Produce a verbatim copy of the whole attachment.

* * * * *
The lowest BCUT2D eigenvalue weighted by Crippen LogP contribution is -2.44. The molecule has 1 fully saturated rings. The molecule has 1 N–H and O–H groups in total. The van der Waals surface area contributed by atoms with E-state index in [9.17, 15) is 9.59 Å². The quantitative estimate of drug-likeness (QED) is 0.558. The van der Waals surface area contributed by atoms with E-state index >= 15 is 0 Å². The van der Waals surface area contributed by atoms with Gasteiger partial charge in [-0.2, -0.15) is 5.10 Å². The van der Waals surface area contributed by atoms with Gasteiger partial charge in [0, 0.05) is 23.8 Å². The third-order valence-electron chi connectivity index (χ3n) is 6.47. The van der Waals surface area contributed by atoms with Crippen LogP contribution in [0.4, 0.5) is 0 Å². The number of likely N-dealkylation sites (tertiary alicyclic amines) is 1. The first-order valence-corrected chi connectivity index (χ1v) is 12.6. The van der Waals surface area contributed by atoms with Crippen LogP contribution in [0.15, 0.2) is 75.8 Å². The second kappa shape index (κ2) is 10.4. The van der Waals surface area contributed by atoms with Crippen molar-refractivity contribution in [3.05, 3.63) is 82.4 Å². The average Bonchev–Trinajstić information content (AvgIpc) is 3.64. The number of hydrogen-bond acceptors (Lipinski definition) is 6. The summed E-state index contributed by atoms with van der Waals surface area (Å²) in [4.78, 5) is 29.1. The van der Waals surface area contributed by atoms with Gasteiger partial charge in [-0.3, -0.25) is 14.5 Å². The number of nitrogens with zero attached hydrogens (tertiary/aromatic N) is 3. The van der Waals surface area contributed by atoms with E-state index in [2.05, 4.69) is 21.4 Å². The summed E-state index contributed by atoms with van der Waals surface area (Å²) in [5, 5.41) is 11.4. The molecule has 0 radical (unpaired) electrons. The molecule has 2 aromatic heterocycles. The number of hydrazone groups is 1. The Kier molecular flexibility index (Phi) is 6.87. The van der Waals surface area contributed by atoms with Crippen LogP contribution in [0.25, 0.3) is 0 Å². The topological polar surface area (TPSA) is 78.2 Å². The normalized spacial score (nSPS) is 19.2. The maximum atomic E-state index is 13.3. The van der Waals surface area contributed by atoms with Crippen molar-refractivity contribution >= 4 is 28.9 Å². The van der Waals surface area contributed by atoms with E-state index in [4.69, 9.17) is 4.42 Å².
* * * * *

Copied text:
The lowest BCUT2D eigenvalue weighted by Crippen LogP contribution is -2.44. The molecule has 1 fully saturated rings. The molecule has 1 N–H and O–H groups in total. The van der Waals surface area contributed by atoms with E-state index in [9.17, 15) is 9.59 Å². The quantitative estimate of drug-likeness (QED) is 0.558. The van der Waals surface area contributed by atoms with E-state index >= 15 is 0 Å². The van der Waals surface area contributed by atoms with Gasteiger partial charge in [-0.2, -0.15) is 5.10 Å². The van der Waals surface area contributed by atoms with Gasteiger partial charge in [0, 0.05) is 23.8 Å². The third-order valence-electron chi connectivity index (χ3n) is 6.47. The van der Waals surface area contributed by atoms with Crippen LogP contribution in [0.4, 0.5) is 0 Å². The number of likely N-dealkylation sites (tertiary alicyclic amines) is 1. The first-order valence-corrected chi connectivity index (χ1v) is 12.6. The van der Waals surface area contributed by atoms with Crippen LogP contribution in [0.15, 0.2) is 75.8 Å². The second kappa shape index (κ2) is 10.4. The van der Waals surface area contributed by atoms with Crippen molar-refractivity contribution in [3.05, 3.63) is 82.4 Å². The average Bonchev–Trinajstić information content (AvgIpc) is 3.64. The number of hydrogen-bond acceptors (Lipinski definition) is 6. The summed E-state index contributed by atoms with van der Waals surface area (Å²) in [4.78, 5) is 29.1. The van der Waals surface area contributed by atoms with Gasteiger partial charge in [-0.3, -0.25) is 14.5 Å². The number of nitrogens with zero attached hydrogens (tertiary/aromatic N) is 3. The van der Waals surface area contributed by atoms with E-state index in [2.05, 4.69) is 21.4 Å². The summed E-state index contributed by atoms with van der Waals surface area (Å²) in [5, 5.41) is 11.4. The molecule has 0 radical (unpaired) electrons. The molecule has 2 aromatic heterocycles. The number of hydrazone groups is 1. The Kier molecular flexibility index (Phi) is 6.87. The van der Waals surface area contributed by atoms with Crippen LogP contribution in [0.25, 0.3) is 0 Å². The topological polar surface area (TPSA) is 78.2 Å². The normalized spacial score (nSPS) is 19.2. The maximum atomic E-state index is 13.3. The van der Waals surface area contributed by atoms with Crippen molar-refractivity contribution >= 4 is 28.9 Å². The van der Waals surface area contributed by atoms with E-state index in [4.69, 9.17) is 4.42 Å².